The Rabin cryptosystem is insecure against a chosen ciphertext attack (even when challenge messages are chosen uniformly at random from the message space).[6]: 214  By adding redundancies, for example, the repetition of the last 64 bits, the system can be made to produce a single root. This thwarts this specific chosen-ciphertext attack, since the decryption algorithm then only produces the root that the attacker already knows. If this technique is applied, the proof of the equivalence with the factorization problem fails, so it is uncertain as of 2004 if this variant is secure. The Handbook of Applied Cryptography by Menezes, Oorschot and Vanstone considers this equivalence probable, however, as long as the finding of the roots remains a two-part process (1. roots ${\displaystyle {\bmod {p}}}$ and ${\displaystyle {\bmod {q}}}$ and 2. application of the Chinese remainder theorem).

## Notes

1. ^ a b c Galbraith, Steven D. (2012). "§24.2: The textbook Rabin cryptosystem". Mathematics of Public Key Cryptography. Cambridge University Press. pp. 491–494. ISBN 978-1-10701392-6.
2. ^ Bellare, Mihir; Goldwasser, Shafi (July 2008). "§2.3.4 The Squaring Trapdoor Function Candidate by Rabin". Lecture Notes on Cryptography (PDF). pp. 29–32.
3. ^ Rabin, Michael O. (1978). "Digitalized Signatures". In DeMillo, Richard A.; Dobkin, David P.; Jones, Anita K.; Lipton, Richard J. (eds.). Foundations of Secure Computation. New York: Academic Press. pp. 155–168. ISBN 0-12-210350-5.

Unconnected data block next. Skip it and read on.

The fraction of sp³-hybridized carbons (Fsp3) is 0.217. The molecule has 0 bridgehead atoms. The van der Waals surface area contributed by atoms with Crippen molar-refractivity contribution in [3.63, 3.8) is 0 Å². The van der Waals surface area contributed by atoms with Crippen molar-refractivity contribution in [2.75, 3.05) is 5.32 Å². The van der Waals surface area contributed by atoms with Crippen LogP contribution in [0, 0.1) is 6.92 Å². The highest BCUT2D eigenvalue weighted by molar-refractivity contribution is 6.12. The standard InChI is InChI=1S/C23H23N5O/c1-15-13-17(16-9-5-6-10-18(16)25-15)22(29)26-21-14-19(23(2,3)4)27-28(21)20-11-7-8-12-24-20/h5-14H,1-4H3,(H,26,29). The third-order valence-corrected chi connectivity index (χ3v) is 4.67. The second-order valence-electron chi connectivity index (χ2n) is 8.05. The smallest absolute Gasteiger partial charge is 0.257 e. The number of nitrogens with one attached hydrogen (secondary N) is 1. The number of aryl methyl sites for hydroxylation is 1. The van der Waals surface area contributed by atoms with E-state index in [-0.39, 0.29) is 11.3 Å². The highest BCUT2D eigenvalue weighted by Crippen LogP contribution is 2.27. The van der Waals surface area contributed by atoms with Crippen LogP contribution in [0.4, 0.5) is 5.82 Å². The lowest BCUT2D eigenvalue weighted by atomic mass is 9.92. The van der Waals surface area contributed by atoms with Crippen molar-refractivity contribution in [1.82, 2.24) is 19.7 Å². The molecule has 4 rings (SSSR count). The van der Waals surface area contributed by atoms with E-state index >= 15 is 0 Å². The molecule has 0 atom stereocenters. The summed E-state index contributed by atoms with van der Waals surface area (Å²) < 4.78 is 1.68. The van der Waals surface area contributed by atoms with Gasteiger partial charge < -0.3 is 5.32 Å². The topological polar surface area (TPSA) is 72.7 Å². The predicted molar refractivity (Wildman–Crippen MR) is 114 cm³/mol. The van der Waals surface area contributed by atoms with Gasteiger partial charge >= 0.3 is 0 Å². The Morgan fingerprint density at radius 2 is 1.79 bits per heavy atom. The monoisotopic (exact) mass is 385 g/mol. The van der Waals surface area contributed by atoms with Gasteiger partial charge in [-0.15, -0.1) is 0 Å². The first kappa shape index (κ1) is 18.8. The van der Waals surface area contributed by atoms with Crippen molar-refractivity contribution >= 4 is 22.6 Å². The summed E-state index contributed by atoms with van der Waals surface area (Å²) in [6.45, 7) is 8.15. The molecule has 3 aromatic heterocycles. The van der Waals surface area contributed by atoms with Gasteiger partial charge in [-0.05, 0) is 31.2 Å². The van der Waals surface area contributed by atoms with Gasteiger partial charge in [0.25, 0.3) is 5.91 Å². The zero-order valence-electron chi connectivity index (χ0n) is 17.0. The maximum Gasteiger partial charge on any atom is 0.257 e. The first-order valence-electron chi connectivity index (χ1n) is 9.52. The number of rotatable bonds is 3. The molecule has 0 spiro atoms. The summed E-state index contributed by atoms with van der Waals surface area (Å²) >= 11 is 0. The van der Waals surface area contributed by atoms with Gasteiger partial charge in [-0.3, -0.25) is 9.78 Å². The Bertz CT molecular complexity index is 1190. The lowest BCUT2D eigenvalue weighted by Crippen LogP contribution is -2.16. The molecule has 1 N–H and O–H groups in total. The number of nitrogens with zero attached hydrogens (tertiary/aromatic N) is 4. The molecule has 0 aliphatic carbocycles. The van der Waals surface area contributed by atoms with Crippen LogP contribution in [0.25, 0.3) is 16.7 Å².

4. ^ Rabin, Michael O. (January 1979). Digitalized Signatures and Public Key Functions as Intractable as Factorization (PDF) (Technical report). Cambridge, MA, United States: MIT Laboratory for Computer Science. TR-212.
5. ^ Bellare, Mihir; Rogaway, Phillip (May 1996). Maurer, Ueli (ed.). The Exact Security of Digital Signatures—How to Sign with RSA and Rabin. Advances in Cryptology—EUROCRYPT ’96. Lecture Notes in Computer Science. Vol. 1070. Saragossa, Spain: Springer. pp. 399–416. doi:10.1007/3-540-68339-9_34. ISBN 978-3-540-61186-8.
6. ^ a b Stinson, Douglas (2006). "5.8". Cryptography: Theory and Practice (3rd ed.). Chapman & Hall/CRC. pp. 211–214. ISBN 978-1-58488-508-5.
7. ^ Menezes, Alfred J.; van Oorschot, Paul C.; Vanstone, Scott A. (October 1996). "§8.3: Rabin public-key encryption". Handbook of Applied Cryptography (PDF). CRC Press. pp. 292–294. ISBN 0-8493-8523-7.
8. ^ Bellare, Mihir; Goldwasser, Shafi (July 2008). "§2.3.5 A Squaring Permutation as Hard to Invert as Factoring". Lecture Notes on Cryptography (PDF). pp. 32–33.

## References

• Buchmann, Johannes. Einführung in die Kryptographie. Second Edition. Berlin: Springer, 2001. ISBN 3-540-41283-2
• Menezes, Alfred; van Oorschot, Paul C.; and Vanstone, Scott A. Handbook of Applied Cryptography. CRC Press, October 1996. ISBN 0-8493-8523-7
• Rabin, Michael. Digitalized Signatures and Public-Key Functions as Intractable as Factorization (in PDF). MIT Laboratory for Computer Science, January 1979.
• Scott Lindhurst, An analysis of Shank's algorithm for computing square roots in finite fields. in R Gupta and K S Williams, Proc 5th Conf Can Nr Theo Assoc, 1999, vol 19 CRM Proc & Lec Notes, AMS, Aug 1999.
• R Kumanduri and C Romero, Number Theory w/ Computer Applications, Alg 9.2.9, Prentice Hall, 1997. A probabilistic for square root of a quadratic residue modulo a prime.